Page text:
Safe and Excellent — That’s Vera-Tucker

Whicker: USC’s Alijah Vera-Tucker enters NFL draft with comfort of consensus

The ability to play different positions and maintain consistency could make him the top guard drafted April 29

Mark Whicker (OC Register)  —  In a better world, instant opinion would be as scorned as instant coffee. NFL Draft Night is not a better world.

The urge to be immediately wrong is what turns it into spectacle, what makes Philadelphia fans boo because the Eagles picked Donovan McNabb instead of Ricky Williams, what makes Mel Kiper Jr. proclaim authoritatively that Andre Wadsworth should be higher on the board than Peyton Manning.

Alijah Vera-Tucker is shielded from such furor when the names get called April 29.

He is the USC offensive lineman who played three positions in three years. He stayed for the 2020 season and, even though he saw how disjointed and uncertain it might be, refused to opt-out.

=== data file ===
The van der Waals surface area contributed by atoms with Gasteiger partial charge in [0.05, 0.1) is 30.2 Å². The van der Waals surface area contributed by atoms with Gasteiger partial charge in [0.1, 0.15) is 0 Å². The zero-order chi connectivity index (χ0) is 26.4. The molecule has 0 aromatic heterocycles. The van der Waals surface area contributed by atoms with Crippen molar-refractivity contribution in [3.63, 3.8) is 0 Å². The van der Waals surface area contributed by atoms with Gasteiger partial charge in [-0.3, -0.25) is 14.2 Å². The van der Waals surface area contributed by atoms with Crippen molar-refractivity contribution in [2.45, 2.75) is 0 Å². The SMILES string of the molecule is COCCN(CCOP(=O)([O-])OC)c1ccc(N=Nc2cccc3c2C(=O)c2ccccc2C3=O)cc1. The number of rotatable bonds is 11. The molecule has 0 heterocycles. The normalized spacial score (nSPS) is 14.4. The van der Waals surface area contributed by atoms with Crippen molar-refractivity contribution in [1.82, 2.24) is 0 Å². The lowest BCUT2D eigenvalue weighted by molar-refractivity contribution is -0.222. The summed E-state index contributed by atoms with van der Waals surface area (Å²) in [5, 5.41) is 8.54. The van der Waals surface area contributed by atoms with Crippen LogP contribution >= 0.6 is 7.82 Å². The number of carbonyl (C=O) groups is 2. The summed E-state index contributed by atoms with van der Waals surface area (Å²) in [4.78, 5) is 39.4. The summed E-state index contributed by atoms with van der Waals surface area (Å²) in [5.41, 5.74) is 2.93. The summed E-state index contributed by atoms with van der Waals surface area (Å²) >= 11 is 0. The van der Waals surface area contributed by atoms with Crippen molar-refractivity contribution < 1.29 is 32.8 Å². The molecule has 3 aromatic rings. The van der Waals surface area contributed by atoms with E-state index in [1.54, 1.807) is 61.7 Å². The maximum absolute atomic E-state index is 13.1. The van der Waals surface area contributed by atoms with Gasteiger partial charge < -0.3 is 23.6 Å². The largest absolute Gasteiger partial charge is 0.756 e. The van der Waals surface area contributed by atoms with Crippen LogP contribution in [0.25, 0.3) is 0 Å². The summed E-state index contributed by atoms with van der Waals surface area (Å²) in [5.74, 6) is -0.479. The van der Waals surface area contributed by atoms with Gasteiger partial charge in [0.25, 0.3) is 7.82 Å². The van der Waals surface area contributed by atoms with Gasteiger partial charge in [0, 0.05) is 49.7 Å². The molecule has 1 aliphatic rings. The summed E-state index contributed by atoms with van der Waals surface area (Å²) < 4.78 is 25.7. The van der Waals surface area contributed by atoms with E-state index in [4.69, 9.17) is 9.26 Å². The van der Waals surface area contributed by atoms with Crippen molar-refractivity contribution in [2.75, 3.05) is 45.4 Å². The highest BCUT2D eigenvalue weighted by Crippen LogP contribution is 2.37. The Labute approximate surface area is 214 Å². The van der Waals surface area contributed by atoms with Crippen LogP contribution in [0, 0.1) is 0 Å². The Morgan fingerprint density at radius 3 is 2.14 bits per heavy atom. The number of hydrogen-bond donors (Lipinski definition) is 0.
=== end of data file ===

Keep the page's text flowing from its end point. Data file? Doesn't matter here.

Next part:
He will be picked somewhere between the middle and the end of the first round of the draft, although Pro Football Focus’ most recent exercise did not include him until the second round.

No one will call Vera-Tucker a “reach,” the most glaring scarlet letter of all on draft night. In fact, he is known as a “safe” or “clean” pick in this pageant, a player who attracts consensus. So he should enjoy draft night. He will be as protected as he intends for his quarterback to be.

“He could be a perennial All-Pro as a guard,” said Daniel Jeremiah, the analyst for NFL Network. “He’s highly intelligent with great character. Teams around the league value this kid.”

Vera-Tucker was a right guard as a redshirt freshman, a left guard two years ago and a left tackle last season. He was charged with five sacks and eight hurries for his career, and that includes a rough night against Kayvon Thibodeaux, Oregon’s unblockable edge rusher, in the Pac-12 championship game last season.

“It was a wise decision for him to come back last year,” USC coach Clay Helton said. “He put down some extra tape for the scouts.”